North Korea (DPRK):
Pyongyang - Arrival. Hotel. Monument to Soviet soldiers. Views from Moran
Hill. Birth place of Kim Il-song. (Translated by
This time you will get acquainted with scarcely
researched country of North Korea (DPRK - Democratic People's Republic of
Korea). Recall that DPRK is a socialist country since the 1940s (not in
the Lenin/Marxist understanding, of course, but in that of the USSR in the
late 1980s) with all its pros and cons. The country is lead by Kim
Chong-il and the North Korean Labor Party.
The idea of going there struck me after
watching a TV news broadcast in the spirit of "starving people behind
barbed wire." However, the view of a modern city shown simultaneously
leads me to believe that the text of the report didn't fully reflect
reality. I searched the Internet and discovered feedback articles and
replies from people who have visited North Korea. These replies were quite
controversial, too. So I decided that it is better to see once than to
hear a hundred times, and I readily found out that I could visit North
Korea as a mere tourist. I
selected the most comprehensive tour lasting about one week (if I fly all
the way there, I have to see as much as possible).
There several flight routes available: train to Moscow, flight from
Sheremetyevo to Vladivostok, Khabarovsk, or Beijing. My choice was the
flight Moscow-Vladivostok ("Aeroflot"'s Airbus A-310, 8 hours non-stop).
From Vladivostok I flew in with the Korean company "Air Koryo" (Tupolev
134, one hour with change).
To say that the group of Russian tourists was small is not to say
There were two of us: myself and Alexey Novikovsky from Obninsk (near
Moscow). As it turned out, Alexey has once upon a time graduated from the
Oriental Department of Leningrad State University, so I received a great
deal of useful information from him (in the following albums his pictures
will be used among others; they can be distinguished by color quality and
file names). Staffed in this manner - with a farewell remark from Russian
border guards "What the hell did you leave there!?" - with some anxiety,
in one hour we were leaving the airplane in Pyongyang - the Capital of
It is indicative that there were no Europeans on board, only Koreans
several Japanese. Border guards/customs officers were awaiting us in the
airport. There were usual metal detectors and x-ray machines, no special
questions, everything done properly. No one was interested at the site of
a cell phone or a digital camera. After a brief delay - border guards were
looking for our "Ryohaengsa" representatives (this is the chief state tour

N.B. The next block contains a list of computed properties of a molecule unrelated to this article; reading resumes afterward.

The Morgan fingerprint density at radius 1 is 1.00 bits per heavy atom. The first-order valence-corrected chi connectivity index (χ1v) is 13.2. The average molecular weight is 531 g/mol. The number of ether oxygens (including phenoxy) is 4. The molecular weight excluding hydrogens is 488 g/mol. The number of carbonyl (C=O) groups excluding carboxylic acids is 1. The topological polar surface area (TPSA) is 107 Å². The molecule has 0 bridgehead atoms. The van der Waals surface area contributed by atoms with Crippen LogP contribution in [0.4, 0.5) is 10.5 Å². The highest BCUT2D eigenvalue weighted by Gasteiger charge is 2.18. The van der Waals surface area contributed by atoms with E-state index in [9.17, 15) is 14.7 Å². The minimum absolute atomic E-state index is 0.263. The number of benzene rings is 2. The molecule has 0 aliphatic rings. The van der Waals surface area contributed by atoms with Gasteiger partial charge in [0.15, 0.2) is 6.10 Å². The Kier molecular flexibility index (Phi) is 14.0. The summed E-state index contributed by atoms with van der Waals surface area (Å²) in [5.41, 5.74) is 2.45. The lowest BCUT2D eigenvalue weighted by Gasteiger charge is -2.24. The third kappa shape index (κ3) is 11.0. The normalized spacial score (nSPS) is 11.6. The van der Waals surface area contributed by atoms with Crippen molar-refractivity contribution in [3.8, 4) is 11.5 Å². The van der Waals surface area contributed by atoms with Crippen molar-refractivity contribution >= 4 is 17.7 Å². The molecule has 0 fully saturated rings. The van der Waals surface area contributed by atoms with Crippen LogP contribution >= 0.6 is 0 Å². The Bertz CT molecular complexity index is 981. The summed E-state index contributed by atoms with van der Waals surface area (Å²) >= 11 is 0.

agency of North Korea, analogous to the Soviet "Intourist") - we picked up
our luggage and left the airport. Evidently for the duration of our stay
in North Korea we received a van, a driver, and two ladies (hereafter "our
ladies" :)) as translators and attendants. It was growing dark, so we were
driven straight to hotel Yangakdo (4*).
The hotel impressed very much: 47
stories, 6 or 8 fast elevators (among those 4 with a transparent wall
towards the street).
The finish of the hall is quite interesting, as well (in the
picture). The building was completed in 1995.
On the lower right is an aquarium with sturgeons, turtles and other
Room keys are plastic cards. There is satellite TV in the room (ours,
for two, was on the 39th floor); everything the way it should be.
Foreign tourists are treated like in the USSR - all the best for them
(i.e. in this case for us:) ).
When we woke up this was the foggy view
from the window. As it turns out, this happens every morning, and then
the fog lifts. Apparently, that's what their climate is like.
Before breakfast we took a walk around
the hotel. I will point out that in DPRK foreigners are not welcome walk
around the city without attendants. However, no one was holding us by
the hand, a liberty we used sometimes (described below).
the reasons mentioned above the hotel is situated on a small island
almost in the center of the city, and it has all commodities tourists
need: several restaurants; souvenir, book, and other stores; in addition
to a gymnasium, movie theater, and a stadium (the latter two,
apparently, were used for conducting international festivals and other
events in Pyongyang).
The bridge is connected to the mainland by a bridge (unguarded).
General approach for casual tourist consists of the following: sleep
over at the hotel, have breakfast their, go downstairs, and take the van
to see the city, monuments or something else. Then have lunch somewhere
(or return to the hotel for that), then again descend and drive, etc.
Enough said for the introduction, we now
go to the gist of the question:) First, I will show the city more or
less in order, both the points of interest and regular streets; then we
will visit other places in the country.
The first sight is this monument and park on Moran Hill.
This is a monument to Soviet soldiers.
The inscription (in Korean and Russian) reads:
"The great Soviet people smashed Japanese imperialists and freed
the Korean people. Blood spilt by the Soviet soldiers during Korea's
liberation strengthened bonds of friendship between Korean and Soviet
people. This monument is erected as a sign of national gratitude.
August 15, 1945."
It is appropriate to note that the
attitude towards Russians in DPRK is very good. They remark, however,
that very few Russians came in the past years. The keeper of this
monument was also glad to see us. We asked how long he had worked at
this monument. Thirty years, he said (he looks like he is 60).
contrary, the attitude towards Americans and Japanese is bad, and justly
so. During the war (1950-1953) American almost leveled the ground with
their bombings. Almost no historic buildings and monuments remained (not
speaking of human losses). Accordingly, in South Korea (supported by the
Americans) many buildings were preserved.